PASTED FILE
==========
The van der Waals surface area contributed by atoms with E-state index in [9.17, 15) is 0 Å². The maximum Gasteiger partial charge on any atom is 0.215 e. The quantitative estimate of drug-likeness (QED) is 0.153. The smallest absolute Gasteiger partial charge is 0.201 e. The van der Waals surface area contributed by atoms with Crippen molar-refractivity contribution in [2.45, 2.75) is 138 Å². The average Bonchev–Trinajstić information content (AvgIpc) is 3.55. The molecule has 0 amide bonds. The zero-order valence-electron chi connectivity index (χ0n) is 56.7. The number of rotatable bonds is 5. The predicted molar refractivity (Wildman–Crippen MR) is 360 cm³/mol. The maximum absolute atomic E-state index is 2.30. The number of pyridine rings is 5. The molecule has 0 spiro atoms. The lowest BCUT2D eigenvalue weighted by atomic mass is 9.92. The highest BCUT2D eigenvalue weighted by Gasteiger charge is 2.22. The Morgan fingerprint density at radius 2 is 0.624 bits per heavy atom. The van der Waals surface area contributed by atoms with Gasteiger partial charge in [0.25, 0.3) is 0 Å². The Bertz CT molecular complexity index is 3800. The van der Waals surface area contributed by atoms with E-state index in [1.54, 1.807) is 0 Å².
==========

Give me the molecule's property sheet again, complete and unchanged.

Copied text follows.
The van der Waals surface area contributed by atoms with E-state index in [9.17, 15) is 0 Å². The maximum Gasteiger partial charge on any atom is 0.215 e. The quantitative estimate of drug-likeness (QED) is 0.153. The smallest absolute Gasteiger partial charge is 0.201 e. The van der Waals surface area contributed by atoms with Crippen molar-refractivity contribution in [2.45, 2.75) is 138 Å². The average Bonchev–Trinajstić information content (AvgIpc) is 3.55. The molecule has 0 amide bonds. The zero-order valence-electron chi connectivity index (χ0n) is 56.7. The number of rotatable bonds is 5. The predicted molar refractivity (Wildman–Crippen MR) is 360 cm³/mol. The maximum absolute atomic E-state index is 2.30. The number of pyridine rings is 5. The molecule has 0 spiro atoms. The lowest BCUT2D eigenvalue weighted by atomic mass is 9.92. The highest BCUT2D eigenvalue weighted by Gasteiger charge is 2.22. The Morgan fingerprint density at radius 2 is 0.624 bits per heavy atom. The van der Waals surface area contributed by atoms with Gasteiger partial charge in [0.25, 0.3) is 0 Å². The Bertz CT molecular complexity index is 3800. The van der Waals surface area contributed by atoms with E-state index in [1.54, 1.807) is 0 Å².